Pringle maneuver

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Pringle maneuver

(pring′gĕl)
[James Hogarth Pringle, Australian surgeon, 1863–1941]
Securing the hepatic pedicle with a clamp during resection or hepatectomy of the liver to diminish the loss of blood.
Medical Dictionary, © 2009 Farlex and Partners
References in periodicals archive ?
Yang et al., "A prospective randomized controlled trial to compare Pringle manoeuvre with hemihepatic vascular inflow occlusion in liver resection for hepatocellular carcinoma with cirrhosis," Journal of Gastrointestinal Surgery, vol.
During liver resection, IR injury can occur during any of a series of operative steps including liver mobilisation and permanent inflow occlusion of the segment to be resected and during temporary inflow occlusion followed by restoration of blood flow to the future remnant liver (the Pringle manoeuvre).
The most frequently used strategy was avoidance of the Pringle manoeuvre by 53 (74%) respondents.
(i) Avoidance of inflow occlusion (Pringle manoeuvre)
Forty-two patients had a liver resection with the aid of a vascular clamp placed proximal to the resection margin, 35 had a resection with prior dissection and hilar vascular control, and 40 had a resection with intermittent inflow control using a Pringle manoeuvre. Blood loss, operative time, postoperative hepatic function and complications were compared.
[9] The patients randomised to the crush-clamp technique underwent major hepatectomy with vascular inflow occlusion using a continuous Pringle manoeuvre, while in the other groups a routine Pringle manoeuvre was not used.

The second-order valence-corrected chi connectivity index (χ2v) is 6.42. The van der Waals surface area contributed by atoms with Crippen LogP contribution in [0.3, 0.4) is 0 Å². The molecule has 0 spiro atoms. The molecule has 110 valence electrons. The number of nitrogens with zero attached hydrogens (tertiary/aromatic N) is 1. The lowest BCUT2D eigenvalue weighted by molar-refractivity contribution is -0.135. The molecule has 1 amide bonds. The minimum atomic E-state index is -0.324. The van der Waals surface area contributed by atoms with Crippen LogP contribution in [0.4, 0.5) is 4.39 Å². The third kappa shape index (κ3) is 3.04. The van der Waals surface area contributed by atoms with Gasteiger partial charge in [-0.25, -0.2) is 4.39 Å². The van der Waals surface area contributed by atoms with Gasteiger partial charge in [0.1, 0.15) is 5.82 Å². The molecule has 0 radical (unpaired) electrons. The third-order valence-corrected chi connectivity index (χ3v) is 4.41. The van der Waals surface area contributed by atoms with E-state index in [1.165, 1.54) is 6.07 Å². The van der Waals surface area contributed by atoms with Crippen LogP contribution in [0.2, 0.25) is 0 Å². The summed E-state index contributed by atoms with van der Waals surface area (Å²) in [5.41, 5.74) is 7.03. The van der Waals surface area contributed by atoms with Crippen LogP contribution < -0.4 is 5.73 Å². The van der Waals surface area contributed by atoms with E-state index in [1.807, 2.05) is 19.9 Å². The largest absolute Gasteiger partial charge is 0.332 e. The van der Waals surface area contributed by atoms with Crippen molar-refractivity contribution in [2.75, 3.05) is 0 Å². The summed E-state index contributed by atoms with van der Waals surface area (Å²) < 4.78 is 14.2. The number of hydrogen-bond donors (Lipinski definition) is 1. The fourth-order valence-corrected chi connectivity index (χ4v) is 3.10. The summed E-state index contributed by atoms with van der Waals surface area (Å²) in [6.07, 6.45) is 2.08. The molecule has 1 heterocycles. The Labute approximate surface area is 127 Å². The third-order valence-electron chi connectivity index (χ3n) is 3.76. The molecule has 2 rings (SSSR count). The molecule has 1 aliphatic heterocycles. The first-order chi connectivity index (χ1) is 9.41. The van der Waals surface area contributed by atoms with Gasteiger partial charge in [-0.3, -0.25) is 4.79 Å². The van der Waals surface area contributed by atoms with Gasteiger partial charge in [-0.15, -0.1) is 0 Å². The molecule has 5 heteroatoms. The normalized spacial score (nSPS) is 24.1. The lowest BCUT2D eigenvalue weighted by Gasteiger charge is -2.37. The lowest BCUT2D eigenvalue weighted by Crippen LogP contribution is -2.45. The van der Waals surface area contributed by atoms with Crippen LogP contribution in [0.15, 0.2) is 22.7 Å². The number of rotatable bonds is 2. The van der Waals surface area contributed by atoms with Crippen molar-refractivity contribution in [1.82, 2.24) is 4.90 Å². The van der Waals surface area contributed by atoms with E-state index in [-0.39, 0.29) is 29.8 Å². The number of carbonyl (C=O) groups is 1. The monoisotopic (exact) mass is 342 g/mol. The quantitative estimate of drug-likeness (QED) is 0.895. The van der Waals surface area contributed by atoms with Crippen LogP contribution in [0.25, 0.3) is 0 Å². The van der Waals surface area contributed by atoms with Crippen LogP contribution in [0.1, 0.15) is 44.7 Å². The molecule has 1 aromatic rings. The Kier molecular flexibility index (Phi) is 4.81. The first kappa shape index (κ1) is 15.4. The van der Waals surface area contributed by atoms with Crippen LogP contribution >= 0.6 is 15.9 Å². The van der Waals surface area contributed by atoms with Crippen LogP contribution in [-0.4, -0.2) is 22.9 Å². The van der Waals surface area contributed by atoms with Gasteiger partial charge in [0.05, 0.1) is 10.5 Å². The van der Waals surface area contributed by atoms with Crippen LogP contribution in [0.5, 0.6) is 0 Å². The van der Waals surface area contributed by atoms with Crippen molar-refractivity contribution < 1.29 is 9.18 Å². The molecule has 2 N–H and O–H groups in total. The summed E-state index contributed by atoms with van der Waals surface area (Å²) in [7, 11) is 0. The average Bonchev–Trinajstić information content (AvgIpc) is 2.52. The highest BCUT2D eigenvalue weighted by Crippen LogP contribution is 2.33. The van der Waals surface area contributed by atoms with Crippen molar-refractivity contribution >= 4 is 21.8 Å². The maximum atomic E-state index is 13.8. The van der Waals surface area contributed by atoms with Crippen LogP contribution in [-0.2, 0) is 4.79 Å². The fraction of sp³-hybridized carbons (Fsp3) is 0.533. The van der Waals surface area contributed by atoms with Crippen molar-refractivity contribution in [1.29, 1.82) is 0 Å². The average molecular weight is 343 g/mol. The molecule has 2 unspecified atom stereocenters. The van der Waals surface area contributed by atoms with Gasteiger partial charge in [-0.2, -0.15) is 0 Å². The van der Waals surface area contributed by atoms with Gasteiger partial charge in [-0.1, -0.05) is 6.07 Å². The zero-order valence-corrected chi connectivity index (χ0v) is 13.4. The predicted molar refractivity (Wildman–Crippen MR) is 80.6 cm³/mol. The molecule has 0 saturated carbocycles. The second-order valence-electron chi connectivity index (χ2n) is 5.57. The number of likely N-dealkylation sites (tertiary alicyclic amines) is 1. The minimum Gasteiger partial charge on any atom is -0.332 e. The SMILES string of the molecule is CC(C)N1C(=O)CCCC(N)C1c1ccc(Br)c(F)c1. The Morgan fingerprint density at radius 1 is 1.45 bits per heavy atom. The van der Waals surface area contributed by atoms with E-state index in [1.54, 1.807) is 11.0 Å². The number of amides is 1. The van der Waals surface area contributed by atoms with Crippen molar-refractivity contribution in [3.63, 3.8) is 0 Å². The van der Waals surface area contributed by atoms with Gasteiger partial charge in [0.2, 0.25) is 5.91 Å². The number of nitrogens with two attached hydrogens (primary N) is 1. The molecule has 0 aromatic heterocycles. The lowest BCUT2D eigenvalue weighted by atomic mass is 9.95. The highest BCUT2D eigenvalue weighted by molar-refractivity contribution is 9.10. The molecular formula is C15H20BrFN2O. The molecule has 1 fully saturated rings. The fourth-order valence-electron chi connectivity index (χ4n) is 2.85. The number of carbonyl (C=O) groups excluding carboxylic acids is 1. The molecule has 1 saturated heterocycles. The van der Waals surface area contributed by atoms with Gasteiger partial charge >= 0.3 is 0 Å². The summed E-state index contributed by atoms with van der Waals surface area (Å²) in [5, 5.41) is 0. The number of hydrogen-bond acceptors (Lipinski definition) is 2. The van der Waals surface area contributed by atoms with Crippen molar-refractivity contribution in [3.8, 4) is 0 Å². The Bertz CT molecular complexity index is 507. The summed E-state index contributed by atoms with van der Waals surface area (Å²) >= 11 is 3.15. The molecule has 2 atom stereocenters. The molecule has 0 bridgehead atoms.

The Pringle manoeuvre remains a useful technique to reduce bleeding from inflow vessels, and maintenance of a low central venous pressure is an important responsibility of the anaesthetist in assisting the surgeon to reduce blood loss during liver transection.
Options include the Pringle manoeuvre, various combinations of inflow and outflow control, and total hepatic isolation/HVE.
The Pringle manoeuvre, where both the common hepatic artery and portal vein are controlled in the hepatoduodenal ligament, has a minimal haemodynamic effect, although the pathological liver does not tolerate it as well as a healthy liver.
Total vascular exclusion involves controlling both the supra- and infrahepatic IVC, as well as temporarily occluding both the common hepatic artery and portal vein in the porta hepatis (Pringle manoeuvre).
Meanwhile, Yolande Trueman, from EastEnders, pops up as the uncomplaining patient of the week and Michael, operating on his own daughter, performs the Pringle Manoeuvre. I was hoping this would involve the surgeon putting on his golfing sweater BEFORE making an incision, but sadly not.
Lordan JT, Worthington TR, Quiney N et al 2009 Operative mortality, blood loss and the use of Pringle manoeuvres in 526 consecutive liver resections Annals of the Royal College of Surgeons of England 91 578-582